Intersectionality Proves A New Path to Victory for the Democrats
Democrats are rejecting the idea that the party must disproportionately yield to the whims of the white working class.
In what was largely considered a referendum on the Trump presidency, Tuesday’s election swept a robust cohort of liberal and diverse elect officials into office. In Topeka, Kansas, Michelle De La Isla, a Hispanic woman, won the mayor’s race. In Charlotte, North Carolina, Vi Lyles became the city’s first Black mayor. In Minneapolis, Andrea Jenkins, a Black transgender activist, was elected to City Council. Ravi Bhalla, a Sikh man, was elected mayor in Hoboken, New Jersey. And from coast to coast, Latina, Vietnamese, and female candidates won elections.
This week’s victories energized progressives and members of the Resistance, the burgeoning liberal coalition that emerged in the wake of Trump’s election.
“I think those of us who care about the rights of human beings needed this victory,” said Lizz Winstead, cofounder of the reproductive rights organization Lady Parts Justice. “The gravy was so many women, women of color, and trans women won that it gives us hope that we are laying the foundation for the America that we all want to see.”
Beyond electrifying the Democratic party’s base, Tuesday’s victories shown, senior party leaders that diverse coalitions can win campaigns — an idea thought to be precarious following Hillary Clinton’s loss.
After the 2016 presidential election with Trump taking the White House, many Democratic strategists thought the Democratic party needed to move further right to accommodate white working-class voters.
In an August 2017 Atlantic article titled “What’s Wrong With the Democrats?”, political journalist Franklin Foer argued, “if the party cares about winning, it needs to learn how to appeal to the white working class.” Many liberal advocates were concerned that, these calls to return to the white working-class would mean sacrificing the civil protections of minority groups to win elections.
However, after Tuesday’s electoral success, many Democrats are rejecting the idea that the party must disproportionately yield to the whims of the white working class.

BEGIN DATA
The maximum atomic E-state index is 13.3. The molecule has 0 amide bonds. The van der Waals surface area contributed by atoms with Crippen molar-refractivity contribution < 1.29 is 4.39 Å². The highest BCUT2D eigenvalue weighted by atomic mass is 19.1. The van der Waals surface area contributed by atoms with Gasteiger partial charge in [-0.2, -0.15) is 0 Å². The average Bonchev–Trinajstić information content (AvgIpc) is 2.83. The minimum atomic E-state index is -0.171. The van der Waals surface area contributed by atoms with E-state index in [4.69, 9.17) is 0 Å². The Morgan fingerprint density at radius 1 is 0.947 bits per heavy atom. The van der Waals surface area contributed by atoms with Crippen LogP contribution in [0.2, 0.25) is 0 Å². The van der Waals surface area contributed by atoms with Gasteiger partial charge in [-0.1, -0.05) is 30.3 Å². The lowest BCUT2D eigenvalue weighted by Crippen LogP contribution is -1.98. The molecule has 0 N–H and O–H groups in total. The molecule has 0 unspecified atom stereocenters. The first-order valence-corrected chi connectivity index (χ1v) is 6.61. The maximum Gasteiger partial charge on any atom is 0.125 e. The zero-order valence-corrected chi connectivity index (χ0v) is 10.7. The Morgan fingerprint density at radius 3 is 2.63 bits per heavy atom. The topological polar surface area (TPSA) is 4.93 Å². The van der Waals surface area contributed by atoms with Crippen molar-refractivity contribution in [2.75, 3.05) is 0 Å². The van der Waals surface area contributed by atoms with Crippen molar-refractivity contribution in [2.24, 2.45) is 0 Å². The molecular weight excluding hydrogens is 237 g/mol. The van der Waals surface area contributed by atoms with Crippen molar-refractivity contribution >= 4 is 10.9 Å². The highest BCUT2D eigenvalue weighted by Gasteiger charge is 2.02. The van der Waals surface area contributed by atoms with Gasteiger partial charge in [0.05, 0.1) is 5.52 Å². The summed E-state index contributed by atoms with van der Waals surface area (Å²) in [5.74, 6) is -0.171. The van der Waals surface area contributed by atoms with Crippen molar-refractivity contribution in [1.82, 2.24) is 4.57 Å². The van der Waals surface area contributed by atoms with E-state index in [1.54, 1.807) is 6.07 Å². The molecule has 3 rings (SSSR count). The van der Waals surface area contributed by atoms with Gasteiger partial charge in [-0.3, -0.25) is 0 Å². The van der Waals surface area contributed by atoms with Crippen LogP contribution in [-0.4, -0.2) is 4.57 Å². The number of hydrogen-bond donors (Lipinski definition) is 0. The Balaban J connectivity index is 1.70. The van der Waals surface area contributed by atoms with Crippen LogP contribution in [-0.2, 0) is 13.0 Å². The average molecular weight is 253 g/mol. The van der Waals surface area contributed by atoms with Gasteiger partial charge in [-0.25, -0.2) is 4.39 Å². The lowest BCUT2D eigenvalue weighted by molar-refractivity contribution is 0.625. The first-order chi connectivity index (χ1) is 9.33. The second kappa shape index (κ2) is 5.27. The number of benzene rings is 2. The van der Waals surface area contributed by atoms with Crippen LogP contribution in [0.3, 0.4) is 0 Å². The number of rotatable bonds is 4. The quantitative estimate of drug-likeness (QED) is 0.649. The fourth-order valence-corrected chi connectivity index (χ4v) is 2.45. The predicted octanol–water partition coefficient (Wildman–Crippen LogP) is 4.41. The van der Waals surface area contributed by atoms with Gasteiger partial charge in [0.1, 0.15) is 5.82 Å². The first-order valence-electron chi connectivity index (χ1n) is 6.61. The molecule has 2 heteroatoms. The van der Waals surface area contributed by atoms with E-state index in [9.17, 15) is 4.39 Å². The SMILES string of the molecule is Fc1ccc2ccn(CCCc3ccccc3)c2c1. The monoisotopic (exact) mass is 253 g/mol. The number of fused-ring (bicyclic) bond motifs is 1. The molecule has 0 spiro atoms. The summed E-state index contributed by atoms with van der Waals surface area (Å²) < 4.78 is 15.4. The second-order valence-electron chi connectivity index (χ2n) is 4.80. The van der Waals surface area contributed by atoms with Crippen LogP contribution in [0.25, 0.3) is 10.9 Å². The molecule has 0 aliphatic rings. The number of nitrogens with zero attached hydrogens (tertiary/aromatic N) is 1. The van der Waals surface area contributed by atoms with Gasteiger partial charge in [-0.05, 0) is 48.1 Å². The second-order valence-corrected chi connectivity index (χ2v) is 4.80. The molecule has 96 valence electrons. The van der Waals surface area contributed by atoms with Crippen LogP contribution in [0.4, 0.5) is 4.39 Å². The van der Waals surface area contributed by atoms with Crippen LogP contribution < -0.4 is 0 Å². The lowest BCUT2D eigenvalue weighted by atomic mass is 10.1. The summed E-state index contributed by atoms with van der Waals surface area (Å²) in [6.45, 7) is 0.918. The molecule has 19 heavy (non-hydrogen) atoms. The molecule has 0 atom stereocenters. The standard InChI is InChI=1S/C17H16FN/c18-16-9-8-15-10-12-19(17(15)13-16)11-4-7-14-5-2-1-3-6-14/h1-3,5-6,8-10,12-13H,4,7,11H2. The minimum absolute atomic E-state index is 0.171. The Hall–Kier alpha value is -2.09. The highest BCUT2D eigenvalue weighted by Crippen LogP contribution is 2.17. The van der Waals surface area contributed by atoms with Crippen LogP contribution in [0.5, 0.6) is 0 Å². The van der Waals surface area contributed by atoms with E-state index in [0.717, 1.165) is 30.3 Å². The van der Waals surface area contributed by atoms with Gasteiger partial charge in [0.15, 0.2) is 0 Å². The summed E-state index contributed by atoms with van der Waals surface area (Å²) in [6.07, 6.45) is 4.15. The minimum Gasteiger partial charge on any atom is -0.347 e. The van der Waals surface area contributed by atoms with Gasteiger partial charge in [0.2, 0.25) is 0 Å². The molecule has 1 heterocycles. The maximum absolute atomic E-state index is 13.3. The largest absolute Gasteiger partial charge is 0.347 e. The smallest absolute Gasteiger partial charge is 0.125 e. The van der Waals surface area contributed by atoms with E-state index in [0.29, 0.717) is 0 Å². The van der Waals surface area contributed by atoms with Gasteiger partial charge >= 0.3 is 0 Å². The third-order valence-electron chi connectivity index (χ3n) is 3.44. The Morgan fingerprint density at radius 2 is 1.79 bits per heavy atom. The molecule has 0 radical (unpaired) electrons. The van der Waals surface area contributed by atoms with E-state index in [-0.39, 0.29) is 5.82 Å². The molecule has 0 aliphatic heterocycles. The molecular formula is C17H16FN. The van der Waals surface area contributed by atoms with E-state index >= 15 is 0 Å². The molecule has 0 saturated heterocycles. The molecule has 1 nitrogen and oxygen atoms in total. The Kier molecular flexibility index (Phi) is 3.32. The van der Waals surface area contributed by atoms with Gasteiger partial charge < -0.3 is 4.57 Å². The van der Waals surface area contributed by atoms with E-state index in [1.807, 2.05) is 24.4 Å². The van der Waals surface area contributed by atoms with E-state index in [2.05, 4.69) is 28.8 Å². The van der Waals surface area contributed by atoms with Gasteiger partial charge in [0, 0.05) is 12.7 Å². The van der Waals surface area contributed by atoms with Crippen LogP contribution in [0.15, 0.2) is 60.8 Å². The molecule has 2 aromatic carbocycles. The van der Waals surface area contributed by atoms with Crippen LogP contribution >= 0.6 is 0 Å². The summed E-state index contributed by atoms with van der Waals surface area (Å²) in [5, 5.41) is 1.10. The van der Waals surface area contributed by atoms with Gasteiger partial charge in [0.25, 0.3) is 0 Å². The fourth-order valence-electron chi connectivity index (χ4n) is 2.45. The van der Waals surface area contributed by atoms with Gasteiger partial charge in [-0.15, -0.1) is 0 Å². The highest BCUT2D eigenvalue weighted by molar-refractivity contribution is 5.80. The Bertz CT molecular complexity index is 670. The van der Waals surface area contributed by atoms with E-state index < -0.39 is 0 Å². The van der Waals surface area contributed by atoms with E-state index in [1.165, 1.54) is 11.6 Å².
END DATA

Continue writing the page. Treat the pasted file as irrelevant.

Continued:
New York Times opinion journalist Charles Blow touted the victory of an inclusive and intersectional coalition, writing that “Tuesday night’s election results were a major shot in the arm for the anti-Donald Trump resistance and a major slap in the face for all the Democrats who caterwauled last November about how the party had focused too much on courting women and minorities, and ignored angry white men.”
Beyond mobilizing the left and providing renewed direction for the Democratic party at large, this week’s elections have all so stoked fears within the Republican Party. Party power players like Paul Ryan and Steve Bannon, have made comments either trying to reframe the losses or trying to advance a new strategy that would allow them to hold on to the midterm seats after the election.
For the left, Tuesday’s victories provided a much-needed win after marquee losses earlier in the year in special elections like that of Jon Ossoff in Georgia. However, this week’s elections show Americans have been unhappy with the Trump Administration, and that they are showing out in large and impressive numbers.
After a year of prolonged scandals ranging from banning transgender members from joining the military, to supporting efforts to preserve Confederate memorials, to sympathizing with white nationalist, the Trump presidency appears to be showing its first significant political losses.
It’s important to keep this momentum going and to hold the newly elected progressives accountable to their constituents. All skinfolk, ain’t kinfolk. They must earn trust and perform. Moving forward, many political analysts and activists will have their eyes peeled on what the Republicans do with their remaining time before the midterms, and if next year Democrats will repeat a similar sweep on a larger scale in 2018’s elections.